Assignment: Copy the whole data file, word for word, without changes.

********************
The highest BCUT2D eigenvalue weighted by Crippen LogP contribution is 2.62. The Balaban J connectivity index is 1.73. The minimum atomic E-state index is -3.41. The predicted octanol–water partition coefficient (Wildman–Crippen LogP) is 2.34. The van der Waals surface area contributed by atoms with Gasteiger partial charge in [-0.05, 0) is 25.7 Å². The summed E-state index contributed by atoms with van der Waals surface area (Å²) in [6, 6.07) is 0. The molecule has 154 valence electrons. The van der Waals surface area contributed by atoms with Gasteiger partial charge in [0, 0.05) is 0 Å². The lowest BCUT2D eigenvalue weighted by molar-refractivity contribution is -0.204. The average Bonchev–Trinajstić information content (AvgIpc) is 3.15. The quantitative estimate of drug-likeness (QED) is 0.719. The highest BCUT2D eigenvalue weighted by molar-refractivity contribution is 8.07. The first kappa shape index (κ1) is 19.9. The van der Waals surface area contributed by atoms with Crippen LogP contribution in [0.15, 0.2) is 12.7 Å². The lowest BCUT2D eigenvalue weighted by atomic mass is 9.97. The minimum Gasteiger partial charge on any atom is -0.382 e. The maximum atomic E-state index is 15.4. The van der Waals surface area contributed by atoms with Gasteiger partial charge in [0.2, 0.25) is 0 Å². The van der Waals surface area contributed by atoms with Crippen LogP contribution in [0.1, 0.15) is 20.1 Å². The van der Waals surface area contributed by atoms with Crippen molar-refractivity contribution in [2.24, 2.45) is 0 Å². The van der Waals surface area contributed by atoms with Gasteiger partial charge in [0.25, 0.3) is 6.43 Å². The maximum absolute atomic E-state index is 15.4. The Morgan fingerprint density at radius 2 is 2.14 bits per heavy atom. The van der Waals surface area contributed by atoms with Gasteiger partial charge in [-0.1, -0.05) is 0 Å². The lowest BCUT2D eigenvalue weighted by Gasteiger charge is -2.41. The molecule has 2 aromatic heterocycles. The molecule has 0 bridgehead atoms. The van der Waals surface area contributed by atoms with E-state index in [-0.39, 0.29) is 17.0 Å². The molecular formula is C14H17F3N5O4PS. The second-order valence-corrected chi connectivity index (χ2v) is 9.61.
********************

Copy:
The highest BCUT2D eigenvalue weighted by Crippen LogP contribution is 2.62. The Balaban J connectivity index is 1.73. The minimum atomic E-state index is -3.41. The predicted octanol–water partition coefficient (Wildman–Crippen LogP) is 2.34. The van der Waals surface area contributed by atoms with Gasteiger partial charge in [-0.05, 0) is 25.7 Å². The summed E-state index contributed by atoms with van der Waals surface area (Å²) in [6, 6.07) is 0. The molecule has 154 valence electrons. The van der Waals surface area contributed by atoms with Gasteiger partial charge in [0, 0.05) is 0 Å². The lowest BCUT2D eigenvalue weighted by molar-refractivity contribution is -0.204. The average Bonchev–Trinajstić information content (AvgIpc) is 3.15. The quantitative estimate of drug-likeness (QED) is 0.719. The highest BCUT2D eigenvalue weighted by molar-refractivity contribution is 8.07. The first kappa shape index (κ1) is 19.9. The van der Waals surface area contributed by atoms with Crippen LogP contribution in [0.15, 0.2) is 12.7 Å². The lowest BCUT2D eigenvalue weighted by atomic mass is 9.97. The minimum Gasteiger partial charge on any atom is -0.382 e. The maximum atomic E-state index is 15.4. The van der Waals surface area contributed by atoms with Gasteiger partial charge in [0.2, 0.25) is 0 Å². The van der Waals surface area contributed by atoms with Crippen LogP contribution in [0.1, 0.15) is 20.1 Å². The van der Waals surface area contributed by atoms with Crippen molar-refractivity contribution in [2.24, 2.45) is 0 Å². The van der Waals surface area contributed by atoms with Gasteiger partial charge in [0.25, 0.3) is 6.43 Å². The maximum absolute atomic E-state index is 15.4. The Morgan fingerprint density at radius 2 is 2.14 bits per heavy atom. The van der Waals surface area contributed by atoms with Gasteiger partial charge in [-0.1, -0.05) is 0 Å². The lowest BCUT2D eigenvalue weighted by Gasteiger charge is -2.41. The molecule has 2 aromatic heterocycles. The molecule has 0 bridgehead atoms. The van der Waals surface area contributed by atoms with E-state index in [-0.39, 0.29) is 17.0 Å². The molecular formula is C14H17F3N5O4PS. The second-order valence-corrected chi connectivity index (χ2v) is 9.61.